Prosecutors haven't tied Manafort, Gates and Kilimnik's alleged wrongdoings to the actions of the Trump campaign, which is at the core of Mueller's investigation. However, prosecutors have said in several previous court filings that they are looking into Manafort's contacts with Russians and Ukrainians -- including Kilimnik -- and possible coordination he may have orchestrated with them while he oversaw the campaign.

    Manafort had spent his days since October stuck in his apartment under court order. He could leave only for legal meetings, medical needs and religious observances. The judge had allowed him to travel a few times for special exceptions, such as to his father-in-law's funeral on Long Island and his grandson's baptism in Virginia.

    He wore ankle bracelets that tracked his movements through GPS technology, one on each leg.

    Leading up to Friday's hearing, Manafort was optimistic he would avoid jail, according to a source familiar with the situation, but he and his legal team expected Mueller's team to be as aggressive as possible.

    His friends were "shellshocked" in the wake of the judge's decision Friday, the source said.

    Manafort's new confines create another hurdle in his trial preparations and will make it more difficult for him to confer with his counsel and prepare his defense.
     
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  11. ccc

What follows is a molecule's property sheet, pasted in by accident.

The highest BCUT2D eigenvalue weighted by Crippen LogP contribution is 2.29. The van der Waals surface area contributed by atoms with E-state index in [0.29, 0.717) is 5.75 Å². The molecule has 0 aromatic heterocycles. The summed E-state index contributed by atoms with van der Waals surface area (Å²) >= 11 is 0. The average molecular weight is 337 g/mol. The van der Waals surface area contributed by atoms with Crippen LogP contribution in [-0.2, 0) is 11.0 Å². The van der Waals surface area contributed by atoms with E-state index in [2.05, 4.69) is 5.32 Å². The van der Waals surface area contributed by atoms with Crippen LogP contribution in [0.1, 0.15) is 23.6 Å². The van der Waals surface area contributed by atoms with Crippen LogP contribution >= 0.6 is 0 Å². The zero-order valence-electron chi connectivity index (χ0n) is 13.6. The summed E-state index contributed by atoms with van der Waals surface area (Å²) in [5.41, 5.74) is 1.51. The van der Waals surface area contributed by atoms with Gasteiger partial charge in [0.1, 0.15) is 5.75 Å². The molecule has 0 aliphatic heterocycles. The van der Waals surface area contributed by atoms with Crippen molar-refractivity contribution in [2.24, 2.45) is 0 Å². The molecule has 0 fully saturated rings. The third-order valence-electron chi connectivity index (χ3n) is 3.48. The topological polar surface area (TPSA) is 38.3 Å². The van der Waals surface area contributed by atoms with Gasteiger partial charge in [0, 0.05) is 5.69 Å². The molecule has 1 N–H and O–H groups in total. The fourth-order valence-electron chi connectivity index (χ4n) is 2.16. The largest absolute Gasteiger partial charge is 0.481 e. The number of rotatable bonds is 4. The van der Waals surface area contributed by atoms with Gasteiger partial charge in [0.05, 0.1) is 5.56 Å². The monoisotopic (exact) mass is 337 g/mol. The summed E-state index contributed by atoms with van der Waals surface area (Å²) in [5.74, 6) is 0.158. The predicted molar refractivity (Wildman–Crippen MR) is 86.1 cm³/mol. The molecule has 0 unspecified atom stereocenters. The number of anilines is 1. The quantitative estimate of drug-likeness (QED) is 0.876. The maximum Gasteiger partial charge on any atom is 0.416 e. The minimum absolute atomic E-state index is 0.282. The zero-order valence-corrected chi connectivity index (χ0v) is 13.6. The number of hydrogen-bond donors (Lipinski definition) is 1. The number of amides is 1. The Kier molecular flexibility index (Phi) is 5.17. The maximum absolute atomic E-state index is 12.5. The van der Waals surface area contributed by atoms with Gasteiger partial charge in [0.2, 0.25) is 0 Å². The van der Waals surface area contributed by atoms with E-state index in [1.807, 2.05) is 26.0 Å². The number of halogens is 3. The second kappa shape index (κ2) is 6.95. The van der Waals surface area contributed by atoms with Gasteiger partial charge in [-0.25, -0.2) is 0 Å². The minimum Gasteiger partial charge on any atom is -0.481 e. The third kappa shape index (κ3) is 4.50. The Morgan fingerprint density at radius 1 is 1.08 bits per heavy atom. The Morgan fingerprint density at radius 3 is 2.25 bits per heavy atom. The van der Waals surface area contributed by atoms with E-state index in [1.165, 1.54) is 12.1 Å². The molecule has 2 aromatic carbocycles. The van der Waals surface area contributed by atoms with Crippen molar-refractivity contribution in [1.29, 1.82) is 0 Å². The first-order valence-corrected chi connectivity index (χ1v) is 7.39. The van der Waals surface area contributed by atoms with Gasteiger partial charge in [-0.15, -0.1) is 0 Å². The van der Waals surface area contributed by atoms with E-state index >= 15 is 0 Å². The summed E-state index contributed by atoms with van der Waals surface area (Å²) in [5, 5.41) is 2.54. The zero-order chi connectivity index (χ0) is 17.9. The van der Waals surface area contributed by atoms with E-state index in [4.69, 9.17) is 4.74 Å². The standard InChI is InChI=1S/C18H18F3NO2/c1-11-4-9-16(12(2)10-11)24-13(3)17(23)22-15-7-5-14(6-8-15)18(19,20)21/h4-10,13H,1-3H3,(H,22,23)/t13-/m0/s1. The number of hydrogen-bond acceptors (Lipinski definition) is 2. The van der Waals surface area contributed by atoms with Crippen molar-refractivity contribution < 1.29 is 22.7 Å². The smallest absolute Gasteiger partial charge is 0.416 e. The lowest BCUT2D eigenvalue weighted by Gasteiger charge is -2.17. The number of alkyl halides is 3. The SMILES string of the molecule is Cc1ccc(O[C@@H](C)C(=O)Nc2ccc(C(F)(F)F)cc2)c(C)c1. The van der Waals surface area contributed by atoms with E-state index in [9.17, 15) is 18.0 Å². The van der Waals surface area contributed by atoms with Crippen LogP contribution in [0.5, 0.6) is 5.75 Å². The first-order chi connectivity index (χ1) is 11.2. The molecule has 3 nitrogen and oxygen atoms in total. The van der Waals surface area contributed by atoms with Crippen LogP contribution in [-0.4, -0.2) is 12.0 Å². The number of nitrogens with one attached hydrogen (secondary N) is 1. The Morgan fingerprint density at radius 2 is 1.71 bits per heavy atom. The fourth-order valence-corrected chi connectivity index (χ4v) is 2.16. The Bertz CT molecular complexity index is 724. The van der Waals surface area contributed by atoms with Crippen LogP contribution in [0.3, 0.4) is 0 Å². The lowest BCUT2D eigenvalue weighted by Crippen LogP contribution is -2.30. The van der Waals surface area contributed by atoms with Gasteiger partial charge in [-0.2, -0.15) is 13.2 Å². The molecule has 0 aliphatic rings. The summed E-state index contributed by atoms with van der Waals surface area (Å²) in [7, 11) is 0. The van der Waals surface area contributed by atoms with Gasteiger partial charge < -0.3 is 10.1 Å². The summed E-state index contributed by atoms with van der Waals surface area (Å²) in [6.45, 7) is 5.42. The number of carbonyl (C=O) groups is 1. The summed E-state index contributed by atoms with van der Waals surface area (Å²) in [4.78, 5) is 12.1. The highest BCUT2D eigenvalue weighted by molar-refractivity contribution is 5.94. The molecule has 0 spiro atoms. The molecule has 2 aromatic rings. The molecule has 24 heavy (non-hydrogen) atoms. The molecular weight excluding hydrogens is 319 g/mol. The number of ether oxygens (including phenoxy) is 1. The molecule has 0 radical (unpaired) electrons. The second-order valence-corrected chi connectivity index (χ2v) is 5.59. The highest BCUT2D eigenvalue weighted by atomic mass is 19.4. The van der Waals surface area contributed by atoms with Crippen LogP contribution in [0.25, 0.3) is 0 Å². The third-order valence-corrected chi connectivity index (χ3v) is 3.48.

ccc 难得糊涂 ID:6614 管理成员 VIP

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  12. 向问天

    向问天 日月神教光明左使 ID:112302 VIP

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  13. ottawa_tj

    ottawa_tj 知名会员 ID:148791

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    Michael Cohen现在是在纽约州被调查,即使犯罪也是State crime。。。总统只能pardon Federal crime,没有权力pardon州的罪犯。


    除非。。。除非他自己有“叛国”之类的罪,知道最终被联邦法庭审批。。。
     
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  14. ccc

    ccc 难得糊涂 ID:6614 管理成员 VIP

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    (CNN) Michael Cohen, the President's former fixer and ultimate loyalist, is sending a clear signal to President Donald Trump and his attorney, Rudy Giuliani, that "the truth is not you(r) or your client's friend," according to sources with knowledge of Cohen's thinking.

    Two sources familiar with Cohen's thinking say he has "hit the reset button" and is continuing his commitment to speak the "real truth."

    In particular, the same sources say Giuliani is wading into dangerous territory when he asks Cohen to "tell the truth" about the Trump Tower meeting with Donald Trump Jr. and Russian meddling in the election.

    For the past year, Cohen has vehemently denied participating in or knowing about any collusion with Russia during the 2016 campaign. These new comments from sources close to Cohen suggest he might have information about Trump and others in the President's orbit to share with investigators, though Cohen hasn't publicly revealed any details yet.